measuring ECG signals


by samaaa
Tags: measuring, signals
samaaa
samaaa is offline
#1
Nov6-12, 01:56 PM
P: 48
Hi guys:I have a project to design ECG

i want to calculate the six leads(I,II,III,aVR,aVL and aVF) by this method:


i will measure the voltage of three probe or electrode(RA,LA and LL) RL as a reference
by using DAC(digital to analog converter) the DAC connected to PC computer,
and then calculate(I,II,III,aVR,aVL and aVF) mathematically(by using matlab) according to these equations:
I=LA-RA,II=LL-RA,III=LL-LA,aVR=-((I+II)/2),aVL=I-(II/2) and aVF=II-(I/2)

so,what's your opinion about this method versus classical method(other methods)???
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berkeman
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#2
Nov6-12, 04:37 PM
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Quote Quote by samaaa View Post
Hi guys:I have a project to design ECG

i want to calculate the six leads(I,II,III,aVR,aVL and aVF) by this method:


i will measure the voltage of three probe or electrode(RA,LA and LL) RL as a reference
by using DAC(digital to analog converter) the DAC connected to PC computer,
and then calculate(I,II,III,aVR,aVL and aVF) mathematically(by using matlab) according to these equations:
I=LA-RA,II=LL-RA,III=LL-LA,aVR=-((I+II)/2),aVL=I-(II/2) and aVF=II-(I/2)

so,what's your opinion about this method versus classical method(other methods)???
I believe you mean "ADC". A DAC is an output device, and an ADC is an input device.

You will need to do some preamplification between the ECG pads and the ADC inputs. Instrumentation amplifiers are traditionally used for this function...

You also need to consider patient safety in such a design. UL544 is the applicable standard in the US, for example:

http://ulstandardsinfonet.ul.com/toc...sp?fn=0544.toc

You have to be very careful not to let any bias voltages show up between pads on a patient -- they have very low impedance access to the patient's body.
Enthalpy
Enthalpy is offline
#3
Nov6-12, 04:49 PM
P: 660
I hope I didn't understand...

You have already realized that only potential differences can be measured, have you?

For instance, you can measure I, II and III. These voltages are tiny and must be shielded properly before careful preamplification.

samaaa
samaaa is offline
#4
Nov7-12, 08:34 AM
P: 48

measuring ECG signals


Quote Quote by berkeman View Post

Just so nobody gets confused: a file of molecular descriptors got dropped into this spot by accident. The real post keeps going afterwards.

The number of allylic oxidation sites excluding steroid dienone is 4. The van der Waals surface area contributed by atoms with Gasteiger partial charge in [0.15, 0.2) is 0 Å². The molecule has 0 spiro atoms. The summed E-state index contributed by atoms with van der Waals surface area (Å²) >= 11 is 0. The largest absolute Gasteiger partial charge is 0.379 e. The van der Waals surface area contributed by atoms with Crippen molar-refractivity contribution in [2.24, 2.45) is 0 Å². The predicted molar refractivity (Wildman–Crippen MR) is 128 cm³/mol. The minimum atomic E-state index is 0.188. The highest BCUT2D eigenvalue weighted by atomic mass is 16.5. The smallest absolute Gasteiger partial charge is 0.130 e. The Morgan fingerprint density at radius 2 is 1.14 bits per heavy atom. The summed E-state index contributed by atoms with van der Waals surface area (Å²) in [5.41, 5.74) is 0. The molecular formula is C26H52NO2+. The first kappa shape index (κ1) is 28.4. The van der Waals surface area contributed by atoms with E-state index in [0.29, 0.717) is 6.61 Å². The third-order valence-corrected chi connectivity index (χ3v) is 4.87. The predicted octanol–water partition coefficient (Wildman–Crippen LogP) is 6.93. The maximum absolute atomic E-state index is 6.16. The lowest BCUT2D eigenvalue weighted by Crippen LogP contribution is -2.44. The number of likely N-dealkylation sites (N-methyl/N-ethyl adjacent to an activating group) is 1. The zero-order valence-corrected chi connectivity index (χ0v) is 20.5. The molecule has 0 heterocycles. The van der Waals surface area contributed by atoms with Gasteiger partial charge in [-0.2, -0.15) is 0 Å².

I believe you mean "ADC". A DAC is an output device, and an ADC is an input device.
yes i mean ADC


Quote Quote by berkeman View Post
You will need to do some preamplification between the ECG pads and the ADC inputs. Instrumentation amplifiers are traditionally used for this function...
i will use AD620a for preamplification .
samaaa
samaaa is offline
#5
Nov7-12, 08:37 AM
P: 48
Quote Quote by Enthalpy View Post
I hope I didn't understand...
why

Quote Quote by Enthalpy View Post
You have already realized that only potential differences can be measured, have you?
i don't understand what you mean,can you explain more?
Carl Pugh
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#6
Nov7-12, 12:57 PM
P: 383
Quote Quote by Enthalpy View Post
I hope I didn't understand...
You have already realized that only potential differences can be measured, have you?

samaaa, this was a trick question and you flunked.
trini
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#7
Nov7-12, 01:32 PM
P: 208
he can just reference each to ground guys don't give him a hard time
marcusl
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#8
Nov7-12, 01:47 PM
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Listen to Berkeman's advice. To protect the body against all faults, no matter how unlikely, it is common and prudent practice to run the instrumentation amplifier from a battery and couple it to the rest of the system through an opto-isolator. Then if your PC power supply shorts, or a meteor hits your computer and it melts down putting 110V onto your ECG amplifier, the human subject cannot be shocked. This is particularly important since ECG gel electrodes are designed to provide a low resistance connection to the body, thus vastly lowering the electrocution threshold.
samaaa
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#9
Nov7-12, 02:52 PM
P: 48
Carl Pugh , my english is not strong enough to understand trick question

trini and marcusl thank you for your advice
Windadct
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#10
Nov7-12, 05:22 PM
P: 532
As I read this RL is the Reference - A Relatively neutral point on the Body - regarding Heart function.
The calculation of I, II and III are highly dependent on these points being linear, between RA and LA for example. So this - while technically valid, is probably not very consistent patient to patient - which is important. In the US this is EKG - I have seen have 6 to 8 electrodes - MANY very smart people have tried to simplify this but the subject is too variable - Humans vary too much to make more assumptions).


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